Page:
UCL Discovery
UCL home » Library Services » Electronic resources » UCL Discovery

The abundance and diversity of desert invertebrates in Abu Dhabi and their role in the diet of the houbara bustard Chlamydotis undulata macqueeni

Tigar, Barbara Jane; (1998) The abundance and diversity of desert invertebrates in Abu Dhabi and their role in the diet of the houbara bustard Chlamydotis undulata macqueeni. Doctoral thesis (Ph.D), UCL (University College London). Green open access

[thumbnail of The_abundance_and_diversity_of.pdf] Text
The_abundance_and_diversity_of.pdf

Download (15MB)

Abstract

Invertebrate abundance and diversity were monitored for two years at five sites in Abu Dhabi, and houbara bustard faecal and gizzard contents were examined to establish the role of invertebrates in the diet. Literature on houbara diet was used to calculate a relative citation index for known foods. Invertebrates, particularly Coleoptera, Orthoptera and Formicidae, scored highest; Tenebrionidae were especially important. All houbara subspecies ate plants from the families: Gramineae, Leguminosae, Cruciferae, Compositae and Solanaceae. African and Arabian houbara also ate Zygophyllaceae and Chenopodiaceae. Canary Island birds may have a narrower diet than mainland houbara. Overnight pitfall and light-traps captured 143,397 invertebrates, including 196 new records and ten new species. Pitfalls frequently contained: Formicidae (75.4%), Thysanura (12%), Coleoptera (8.4%), Araneae (1.5%) and Scorpiones (1.1%). Light traps had high catches of Lepidoptera (56.4%) and Coleoptera (19.1%); Coleoptera contributed the highest biomass (42.6%). Fewer invertebrates were caught in winter than in summer, and catches were positively correlated with temperature. There were significant differences in community composition between sites and substrates. Isoptera, Tettigoniidae and Carabidae were rarely captured inland, but more taxa occurred near the coast. Pitfalls captured higher numbers of more diverse predaceous arthropods at new moons than at full moons, suggesting differences in invertebrate predation risk or visual awareness of traps. Similar food remains were recovered from houbara faeces and gizzards. Trials established a calibration for the recovery of prey remains in faeces. Formicidae were the most frequently consumed prey, but Tenebrionidae formed the highest biomass. Plants made a low but frequent contribution to the diet. Estimated Active Metabolic Rate suggested that invertebrates contributed 89-94.6% to houbara energy needs, and the frequency of invertebrates in faeces showed good rank agreement with pitfall catches. Desert invertebrates showed spatial and temporal variation and over-wintering houbara appeared to be non-selective, consuming mainly locally available, ground- dwelling invertebrates.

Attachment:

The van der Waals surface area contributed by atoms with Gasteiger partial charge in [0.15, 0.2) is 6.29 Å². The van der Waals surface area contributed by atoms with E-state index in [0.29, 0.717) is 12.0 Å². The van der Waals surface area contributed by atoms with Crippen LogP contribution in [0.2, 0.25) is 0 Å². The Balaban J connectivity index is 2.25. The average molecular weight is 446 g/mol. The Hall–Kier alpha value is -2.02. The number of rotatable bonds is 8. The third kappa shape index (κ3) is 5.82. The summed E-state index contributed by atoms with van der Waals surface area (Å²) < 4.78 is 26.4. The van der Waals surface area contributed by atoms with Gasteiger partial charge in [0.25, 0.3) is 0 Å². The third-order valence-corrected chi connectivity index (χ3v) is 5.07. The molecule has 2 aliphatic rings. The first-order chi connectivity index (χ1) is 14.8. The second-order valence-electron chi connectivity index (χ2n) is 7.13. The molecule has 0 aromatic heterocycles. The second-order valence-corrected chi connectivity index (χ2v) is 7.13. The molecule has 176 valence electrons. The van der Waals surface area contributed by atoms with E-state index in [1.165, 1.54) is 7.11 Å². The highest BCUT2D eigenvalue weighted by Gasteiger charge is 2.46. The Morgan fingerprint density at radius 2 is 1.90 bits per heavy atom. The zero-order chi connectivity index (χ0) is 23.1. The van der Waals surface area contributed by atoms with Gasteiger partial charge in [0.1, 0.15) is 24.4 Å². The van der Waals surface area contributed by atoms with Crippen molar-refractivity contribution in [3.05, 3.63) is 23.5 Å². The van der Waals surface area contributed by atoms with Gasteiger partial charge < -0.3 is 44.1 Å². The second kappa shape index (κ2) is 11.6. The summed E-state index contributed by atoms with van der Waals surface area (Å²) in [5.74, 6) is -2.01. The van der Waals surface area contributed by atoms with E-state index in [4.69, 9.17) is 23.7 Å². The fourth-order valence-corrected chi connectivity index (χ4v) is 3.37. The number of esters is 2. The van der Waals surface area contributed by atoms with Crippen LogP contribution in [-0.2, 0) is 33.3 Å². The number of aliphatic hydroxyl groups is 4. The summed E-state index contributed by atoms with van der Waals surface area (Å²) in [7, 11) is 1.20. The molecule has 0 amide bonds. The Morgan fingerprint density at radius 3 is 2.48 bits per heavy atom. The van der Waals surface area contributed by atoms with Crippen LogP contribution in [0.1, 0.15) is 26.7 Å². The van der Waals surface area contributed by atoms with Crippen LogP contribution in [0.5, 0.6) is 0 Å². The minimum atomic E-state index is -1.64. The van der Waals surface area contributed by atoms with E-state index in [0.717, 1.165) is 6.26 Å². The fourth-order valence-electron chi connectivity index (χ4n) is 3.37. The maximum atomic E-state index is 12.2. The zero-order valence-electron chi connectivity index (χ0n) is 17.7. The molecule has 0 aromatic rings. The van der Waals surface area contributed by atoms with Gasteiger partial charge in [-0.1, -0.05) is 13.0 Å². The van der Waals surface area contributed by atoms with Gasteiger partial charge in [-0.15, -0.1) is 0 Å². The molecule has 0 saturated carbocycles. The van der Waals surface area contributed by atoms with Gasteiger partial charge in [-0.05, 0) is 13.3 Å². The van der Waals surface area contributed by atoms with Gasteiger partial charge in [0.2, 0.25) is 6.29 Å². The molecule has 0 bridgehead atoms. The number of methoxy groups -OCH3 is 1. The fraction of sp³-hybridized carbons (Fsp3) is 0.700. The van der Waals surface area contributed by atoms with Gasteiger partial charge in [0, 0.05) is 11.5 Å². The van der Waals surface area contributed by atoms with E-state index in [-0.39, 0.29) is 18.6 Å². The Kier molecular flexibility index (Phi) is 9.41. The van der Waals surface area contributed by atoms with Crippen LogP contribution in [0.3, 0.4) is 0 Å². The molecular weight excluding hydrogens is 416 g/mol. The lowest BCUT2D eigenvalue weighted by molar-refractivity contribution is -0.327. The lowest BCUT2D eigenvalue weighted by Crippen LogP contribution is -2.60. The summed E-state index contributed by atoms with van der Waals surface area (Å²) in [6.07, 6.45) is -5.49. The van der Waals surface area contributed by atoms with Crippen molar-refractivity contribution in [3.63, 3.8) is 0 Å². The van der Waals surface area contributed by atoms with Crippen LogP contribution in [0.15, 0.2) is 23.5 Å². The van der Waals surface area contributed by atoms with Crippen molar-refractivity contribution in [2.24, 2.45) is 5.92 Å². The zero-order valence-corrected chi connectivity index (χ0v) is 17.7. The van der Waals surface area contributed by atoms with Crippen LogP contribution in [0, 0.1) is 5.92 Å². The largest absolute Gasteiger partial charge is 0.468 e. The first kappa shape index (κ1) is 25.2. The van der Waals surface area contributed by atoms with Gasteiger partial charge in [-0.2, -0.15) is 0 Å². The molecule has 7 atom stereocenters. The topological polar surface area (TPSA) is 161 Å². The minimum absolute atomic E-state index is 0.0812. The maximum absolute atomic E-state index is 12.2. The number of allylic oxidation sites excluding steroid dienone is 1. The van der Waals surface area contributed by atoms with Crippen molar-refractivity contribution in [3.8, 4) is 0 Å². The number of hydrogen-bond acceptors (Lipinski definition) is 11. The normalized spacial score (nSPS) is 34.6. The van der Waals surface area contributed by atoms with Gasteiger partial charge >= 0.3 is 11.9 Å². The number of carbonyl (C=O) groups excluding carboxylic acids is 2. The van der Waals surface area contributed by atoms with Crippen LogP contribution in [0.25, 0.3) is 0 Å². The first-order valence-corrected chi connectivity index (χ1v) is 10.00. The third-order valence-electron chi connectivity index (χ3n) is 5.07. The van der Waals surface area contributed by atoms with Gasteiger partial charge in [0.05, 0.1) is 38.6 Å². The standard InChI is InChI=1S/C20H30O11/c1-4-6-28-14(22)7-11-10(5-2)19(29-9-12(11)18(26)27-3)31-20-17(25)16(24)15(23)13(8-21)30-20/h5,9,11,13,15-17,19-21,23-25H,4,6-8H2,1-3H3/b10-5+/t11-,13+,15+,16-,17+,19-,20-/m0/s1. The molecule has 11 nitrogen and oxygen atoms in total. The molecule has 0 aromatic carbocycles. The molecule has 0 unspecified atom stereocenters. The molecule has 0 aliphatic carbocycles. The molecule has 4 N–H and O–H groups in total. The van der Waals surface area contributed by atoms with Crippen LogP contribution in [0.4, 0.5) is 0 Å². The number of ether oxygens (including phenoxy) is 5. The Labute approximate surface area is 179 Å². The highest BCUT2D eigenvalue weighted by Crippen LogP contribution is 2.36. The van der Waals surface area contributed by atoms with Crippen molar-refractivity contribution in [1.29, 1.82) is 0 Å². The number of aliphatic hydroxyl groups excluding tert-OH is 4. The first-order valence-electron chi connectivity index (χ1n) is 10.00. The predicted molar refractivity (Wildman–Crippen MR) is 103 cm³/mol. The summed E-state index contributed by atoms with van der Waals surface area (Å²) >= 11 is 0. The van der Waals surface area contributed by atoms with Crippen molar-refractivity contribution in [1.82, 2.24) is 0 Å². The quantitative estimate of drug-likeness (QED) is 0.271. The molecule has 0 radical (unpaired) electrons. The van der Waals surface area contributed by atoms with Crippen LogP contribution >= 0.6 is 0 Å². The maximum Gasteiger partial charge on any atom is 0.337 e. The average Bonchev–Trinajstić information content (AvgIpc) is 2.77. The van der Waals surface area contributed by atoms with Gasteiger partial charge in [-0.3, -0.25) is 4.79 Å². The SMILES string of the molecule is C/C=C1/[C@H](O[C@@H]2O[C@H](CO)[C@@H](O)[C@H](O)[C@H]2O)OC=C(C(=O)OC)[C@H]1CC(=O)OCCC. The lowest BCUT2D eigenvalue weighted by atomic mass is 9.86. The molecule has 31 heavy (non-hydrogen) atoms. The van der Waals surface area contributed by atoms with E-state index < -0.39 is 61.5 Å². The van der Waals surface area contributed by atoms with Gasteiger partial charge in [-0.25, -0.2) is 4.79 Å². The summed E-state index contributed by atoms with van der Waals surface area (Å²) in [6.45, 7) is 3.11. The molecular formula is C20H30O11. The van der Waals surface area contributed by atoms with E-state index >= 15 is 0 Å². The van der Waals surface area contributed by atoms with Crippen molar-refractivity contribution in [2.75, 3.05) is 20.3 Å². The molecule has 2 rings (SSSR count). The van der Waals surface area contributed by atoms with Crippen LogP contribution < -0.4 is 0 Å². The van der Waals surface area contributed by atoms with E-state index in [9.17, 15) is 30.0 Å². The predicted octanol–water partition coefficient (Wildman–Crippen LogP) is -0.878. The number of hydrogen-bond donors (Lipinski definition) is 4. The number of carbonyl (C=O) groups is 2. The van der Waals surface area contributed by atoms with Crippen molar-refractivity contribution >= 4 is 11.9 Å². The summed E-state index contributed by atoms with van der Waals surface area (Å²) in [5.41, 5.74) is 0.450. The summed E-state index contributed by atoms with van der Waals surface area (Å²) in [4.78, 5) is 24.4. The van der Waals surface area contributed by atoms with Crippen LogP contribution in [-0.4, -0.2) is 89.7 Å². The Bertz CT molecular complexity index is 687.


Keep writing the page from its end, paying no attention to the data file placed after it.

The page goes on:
Type: Thesis (Doctoral)
Qualification: Ph.D
Title: The abundance and diversity of desert invertebrates in Abu Dhabi and their role in the diet of the houbara bustard Chlamydotis undulata macqueeni
Open access status: An open access version is available from UCL Discovery
Language: English
Additional information: Thesis digitised by ProQuest.
Keywords: Biological sciences; Desert insects
URI: https://discovery.ucl.ac.uk/id/eprint/10100149
Downloads since deposit
0Downloads
Download activity - last month
Download activity - last 12 months
Downloads by country - last 12 months

Archive Staff Only

View Item View Item